Ashley Iserhoff, Deputy Grand Chief of the Grand Council of the Crees (Eeyou Istchee), was a keynote speaker at the inaugural meeting of the World Indigenous Network in Darwin, Australia.
Photo Credit: File photo - Ashley Iserhoff

Canadian Cree First Nation leader at World Indigenous Network meeting in Australia


A Canadian First Nation Indigenous leader, Ashley Iserhoff, as a keynote speaker at the inaugural meeting of the World Indigenous Network shared the Cree Nation’s experience of land stewardship and governance in the northern part of the Canadian province of Quebec.

In his speech titled “Conservation and Stewardship through Aboriginal Governance in Eeyou Istchee (Northern Quebec)” Ashley Iserfoff, the Deputy Grand Chief of the Grand Council of the Crees (Eeyou Istchee), talked about the Crees’ opposition to hydroelectric development, and more recently, the Crees’ successful request for a moratorium on uranium mining.

On Monday (May 27), the Deputy Chief outlined the Crees’ battle for self-autonomy and the challenges that faced the Cree since a proposed hydro-electric project mobilized the community.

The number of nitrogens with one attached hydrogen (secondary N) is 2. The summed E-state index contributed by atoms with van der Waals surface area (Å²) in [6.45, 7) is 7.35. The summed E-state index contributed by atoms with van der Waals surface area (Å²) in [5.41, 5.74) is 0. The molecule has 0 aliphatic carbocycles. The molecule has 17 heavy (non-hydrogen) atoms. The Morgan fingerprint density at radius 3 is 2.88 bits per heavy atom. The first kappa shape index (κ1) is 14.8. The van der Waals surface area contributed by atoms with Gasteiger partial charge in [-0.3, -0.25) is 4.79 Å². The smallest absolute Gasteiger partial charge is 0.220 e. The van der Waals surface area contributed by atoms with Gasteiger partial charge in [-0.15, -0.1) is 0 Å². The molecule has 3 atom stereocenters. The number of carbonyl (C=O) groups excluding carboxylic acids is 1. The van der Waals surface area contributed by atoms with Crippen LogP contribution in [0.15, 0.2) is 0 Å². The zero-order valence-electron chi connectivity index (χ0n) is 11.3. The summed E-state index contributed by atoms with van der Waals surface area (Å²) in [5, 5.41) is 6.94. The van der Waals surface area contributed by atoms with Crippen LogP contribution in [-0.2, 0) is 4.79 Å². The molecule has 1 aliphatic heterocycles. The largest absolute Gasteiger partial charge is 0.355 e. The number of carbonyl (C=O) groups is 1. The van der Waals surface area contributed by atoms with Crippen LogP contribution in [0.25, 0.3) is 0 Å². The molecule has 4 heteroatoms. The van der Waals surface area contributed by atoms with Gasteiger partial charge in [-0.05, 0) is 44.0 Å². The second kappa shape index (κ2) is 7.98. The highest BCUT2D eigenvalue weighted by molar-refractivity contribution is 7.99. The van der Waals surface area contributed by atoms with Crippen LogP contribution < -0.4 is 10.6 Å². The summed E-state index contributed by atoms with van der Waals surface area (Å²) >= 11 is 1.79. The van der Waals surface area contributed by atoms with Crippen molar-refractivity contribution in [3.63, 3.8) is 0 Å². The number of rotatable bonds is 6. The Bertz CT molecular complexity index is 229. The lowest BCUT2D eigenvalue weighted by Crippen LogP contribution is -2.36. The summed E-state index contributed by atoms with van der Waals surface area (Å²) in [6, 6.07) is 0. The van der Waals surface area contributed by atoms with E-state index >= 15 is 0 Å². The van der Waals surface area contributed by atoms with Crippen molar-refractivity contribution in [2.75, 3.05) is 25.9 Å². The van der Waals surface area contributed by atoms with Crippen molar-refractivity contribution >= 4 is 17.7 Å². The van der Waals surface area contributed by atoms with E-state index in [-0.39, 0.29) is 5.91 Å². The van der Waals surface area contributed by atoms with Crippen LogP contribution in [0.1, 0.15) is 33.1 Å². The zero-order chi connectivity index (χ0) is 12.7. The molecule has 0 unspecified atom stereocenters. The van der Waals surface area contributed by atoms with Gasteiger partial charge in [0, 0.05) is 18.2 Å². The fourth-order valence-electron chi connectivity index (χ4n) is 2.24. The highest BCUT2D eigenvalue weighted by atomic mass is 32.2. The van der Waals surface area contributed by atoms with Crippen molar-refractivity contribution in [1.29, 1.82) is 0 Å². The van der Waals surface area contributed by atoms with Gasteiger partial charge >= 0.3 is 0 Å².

“Our struggle took shape when eight isolated Cree villages came together to form a collective nation under the Grand Council of the Crees,” said Cheif Iserhoff.  “It was under the guidance of our elders to work together, thus was formed the Grand Council, which successfully forced a legal injunction on the construction of phase 1 of this massive hydro project

Despite the challenges over the years, the Deputy Chief concluded: “I am optimistic that our long-earned gains toward greater self-governance will enable the Crees’ vision of stewardship and conservation to be recognized in this challenge.”

The World Indigenous Network is supported by the Australian government. Its inaugural meeting started on Sunday, May 26, and continues until Wednesday.

More information:
Speech of Deputy Grand Chief of the Grand Council of the Crees (Eeyou Istchee) – here
Press release Grand Council of the Crees (Eeyou Istchee) – here
World Indigenous Network website –

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